It’s the beginning of a new gardening season and already I see blooming plants that I wish I could make room for in my garden. On a recent afternoon, I took a tour of my favorite local nursery to admire their many varieties of winter blooming witch hazel.

Winter blooming Pallida Chinese Witch Hazel, Hamamelis mollis 'Pallida'

Winter blooming Pallida Chinese Witch Hazel, or Hamamelis mollis ‘Pallida’

You will generally find three varieties of witch hazel: the North American native called Hamamelis virginiana, the Chinese version called Hamamelis mollis, or the ornamental hybrid Hamamelis x intermedia. The North American native version blooms in the fall, is incredibly fragrant and has a host of medicinal uses. Both the Chinese version and hybrid are gorgeous, winter-blooming plants.

Winter blooming Jelena Witch Hazel, or Hamamelis x intermedia 'Jelena'

Winter blooming Jelena Witch Hazel, or Hamamelis x intermedia ‘Jelena’

Witch hazels typically grow as large deciduous shrubs or small trees. The native version grows as an understory tree – perfect to place under a large shade tree – while the Chinese and hybrid versions can tolerate full sun.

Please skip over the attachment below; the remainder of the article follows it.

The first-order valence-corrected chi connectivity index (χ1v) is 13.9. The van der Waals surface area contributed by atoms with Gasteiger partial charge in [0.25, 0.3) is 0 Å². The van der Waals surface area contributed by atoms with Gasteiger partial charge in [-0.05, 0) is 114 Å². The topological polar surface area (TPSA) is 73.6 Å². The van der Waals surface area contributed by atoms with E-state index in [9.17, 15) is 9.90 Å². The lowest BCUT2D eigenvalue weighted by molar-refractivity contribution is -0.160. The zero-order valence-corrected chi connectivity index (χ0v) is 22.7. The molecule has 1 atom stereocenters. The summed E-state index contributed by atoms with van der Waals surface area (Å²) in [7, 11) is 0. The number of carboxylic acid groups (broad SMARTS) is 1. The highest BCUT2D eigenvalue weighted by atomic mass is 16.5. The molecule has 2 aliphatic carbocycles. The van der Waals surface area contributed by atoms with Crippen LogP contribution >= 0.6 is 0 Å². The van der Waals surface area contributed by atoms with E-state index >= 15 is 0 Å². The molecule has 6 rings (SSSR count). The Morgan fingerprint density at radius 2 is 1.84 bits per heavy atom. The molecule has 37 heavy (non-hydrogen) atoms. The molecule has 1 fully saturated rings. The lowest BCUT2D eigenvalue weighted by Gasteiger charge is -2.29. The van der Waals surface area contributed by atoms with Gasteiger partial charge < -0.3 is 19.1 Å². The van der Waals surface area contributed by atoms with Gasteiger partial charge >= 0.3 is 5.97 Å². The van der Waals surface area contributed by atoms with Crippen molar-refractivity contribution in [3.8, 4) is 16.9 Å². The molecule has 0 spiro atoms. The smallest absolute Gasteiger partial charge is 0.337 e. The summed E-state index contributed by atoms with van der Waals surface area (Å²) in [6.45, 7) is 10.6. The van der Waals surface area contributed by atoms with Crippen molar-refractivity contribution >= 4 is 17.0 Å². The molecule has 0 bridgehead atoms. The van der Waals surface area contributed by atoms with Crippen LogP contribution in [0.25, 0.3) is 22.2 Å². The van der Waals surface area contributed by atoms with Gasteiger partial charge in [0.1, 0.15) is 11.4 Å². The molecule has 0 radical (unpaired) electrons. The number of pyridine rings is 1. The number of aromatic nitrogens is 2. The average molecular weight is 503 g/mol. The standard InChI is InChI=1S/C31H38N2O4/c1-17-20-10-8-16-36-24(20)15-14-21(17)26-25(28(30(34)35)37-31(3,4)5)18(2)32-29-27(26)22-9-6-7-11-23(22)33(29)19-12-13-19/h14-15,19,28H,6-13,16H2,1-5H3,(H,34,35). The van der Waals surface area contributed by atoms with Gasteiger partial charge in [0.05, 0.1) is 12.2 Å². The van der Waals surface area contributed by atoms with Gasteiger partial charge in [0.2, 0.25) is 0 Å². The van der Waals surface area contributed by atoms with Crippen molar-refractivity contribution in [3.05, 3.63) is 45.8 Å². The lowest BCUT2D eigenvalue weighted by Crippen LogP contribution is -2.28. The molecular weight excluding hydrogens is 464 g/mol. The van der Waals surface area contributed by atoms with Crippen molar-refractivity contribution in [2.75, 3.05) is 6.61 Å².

Hamamelis virginiana is native to the southeast and northeastern part of North America, with flowers range from yellow to orange. You will most often find the Chinese version ‘Pallida’ at your nursery, which has bright yellow ribbon-like petals with red centers. The hybrids range from yellow to blazing orange to deep red.

Winter blooming Diana Witch Hazel, or Hamamelis x intermedia 'Diana'

Winter blooming Diana Witch Hazel, or Hamamelis x intermedia ‘Diana’

Are you planning to add to your garden this coming year? Of course! Every garden is a work in progress, right? Start planning your shopping list now by keeping a flower calendar. Write down which flowers and foliage are catching your eye each month. That will help you design a lively garden that will give you interest all year long. I would be surprised if a fall or winter blooming witch hazel didn’t make your list.

My list is a mile long, so my goal is always to find room for just one more plant… I’m not sure I can squeeze a winter-blooming witch hazel into the homestead, but that won’t stop me from inspecting every nook and cranny just a bit closer in the hopes that I can find the perfect spot.

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Written by Renee Wilkinson